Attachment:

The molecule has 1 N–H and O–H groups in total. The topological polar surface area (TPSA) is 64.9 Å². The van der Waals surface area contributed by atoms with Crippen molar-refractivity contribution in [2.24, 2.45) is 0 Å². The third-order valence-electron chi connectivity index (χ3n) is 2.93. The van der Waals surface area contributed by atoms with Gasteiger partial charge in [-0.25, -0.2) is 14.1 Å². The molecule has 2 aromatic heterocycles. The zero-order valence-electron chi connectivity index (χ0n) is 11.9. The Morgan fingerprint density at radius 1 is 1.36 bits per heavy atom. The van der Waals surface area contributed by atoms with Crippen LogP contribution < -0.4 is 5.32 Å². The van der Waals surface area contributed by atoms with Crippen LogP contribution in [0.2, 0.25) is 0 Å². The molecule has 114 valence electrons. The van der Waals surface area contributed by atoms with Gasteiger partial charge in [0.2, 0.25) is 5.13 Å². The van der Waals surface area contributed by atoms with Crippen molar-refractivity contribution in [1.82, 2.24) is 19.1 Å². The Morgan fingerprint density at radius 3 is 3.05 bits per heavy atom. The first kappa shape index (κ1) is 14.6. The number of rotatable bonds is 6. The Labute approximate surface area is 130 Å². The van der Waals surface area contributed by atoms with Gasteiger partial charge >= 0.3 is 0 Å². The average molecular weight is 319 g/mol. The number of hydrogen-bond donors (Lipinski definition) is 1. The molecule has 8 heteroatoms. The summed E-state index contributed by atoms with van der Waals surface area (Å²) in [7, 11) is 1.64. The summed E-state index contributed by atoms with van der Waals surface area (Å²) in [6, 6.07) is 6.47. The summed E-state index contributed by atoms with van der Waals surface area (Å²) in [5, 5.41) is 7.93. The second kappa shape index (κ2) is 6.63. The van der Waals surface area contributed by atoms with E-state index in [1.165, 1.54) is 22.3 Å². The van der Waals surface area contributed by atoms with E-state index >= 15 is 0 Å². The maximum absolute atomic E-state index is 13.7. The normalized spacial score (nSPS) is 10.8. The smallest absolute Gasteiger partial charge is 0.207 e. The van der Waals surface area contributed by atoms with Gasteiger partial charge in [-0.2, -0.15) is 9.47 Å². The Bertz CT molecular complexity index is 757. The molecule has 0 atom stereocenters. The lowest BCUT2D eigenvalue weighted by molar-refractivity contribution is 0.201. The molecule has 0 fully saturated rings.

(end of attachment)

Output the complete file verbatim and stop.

The molecule has 1 N–H and O–H groups in total. The topological polar surface area (TPSA) is 64.9 Å². The van der Waals surface area contributed by atoms with Crippen molar-refractivity contribution in [2.24, 2.45) is 0 Å². The third-order valence-electron chi connectivity index (χ3n) is 2.93. The van der Waals surface area contributed by atoms with Gasteiger partial charge in [-0.25, -0.2) is 14.1 Å². The molecule has 2 aromatic heterocycles. The zero-order valence-electron chi connectivity index (χ0n) is 11.9. The Morgan fingerprint density at radius 1 is 1.36 bits per heavy atom. The van der Waals surface area contributed by atoms with Crippen LogP contribution < -0.4 is 5.32 Å². The van der Waals surface area contributed by atoms with Crippen LogP contribution in [0.2, 0.25) is 0 Å². The molecule has 114 valence electrons. The van der Waals surface area contributed by atoms with Gasteiger partial charge in [0.2, 0.25) is 5.13 Å². The van der Waals surface area contributed by atoms with Crippen molar-refractivity contribution in [1.82, 2.24) is 19.1 Å². The Morgan fingerprint density at radius 3 is 3.05 bits per heavy atom. The first kappa shape index (κ1) is 14.6. The number of rotatable bonds is 6. The Labute approximate surface area is 130 Å². The van der Waals surface area contributed by atoms with Gasteiger partial charge >= 0.3 is 0 Å². The average molecular weight is 319 g/mol. The number of hydrogen-bond donors (Lipinski definition) is 1. The molecule has 8 heteroatoms. The summed E-state index contributed by atoms with van der Waals surface area (Å²) in [7, 11) is 1.64. The summed E-state index contributed by atoms with van der Waals surface area (Å²) in [6, 6.07) is 6.47. The summed E-state index contributed by atoms with van der Waals surface area (Å²) in [5, 5.41) is 7.93. The second kappa shape index (κ2) is 6.63. The van der Waals surface area contributed by atoms with E-state index in [1.165, 1.54) is 22.3 Å². The van der Waals surface area contributed by atoms with E-state index >= 15 is 0 Å². The maximum absolute atomic E-state index is 13.7. The normalized spacial score (nSPS) is 10.8. The smallest absolute Gasteiger partial charge is 0.207 e. The van der Waals surface area contributed by atoms with Gasteiger partial charge in [-0.2, -0.15) is 9.47 Å². The Bertz CT molecular complexity index is 757. The molecule has 0 atom stereocenters. The lowest BCUT2D eigenvalue weighted by molar-refractivity contribution is 0.201. The molecule has 0 fully saturated rings.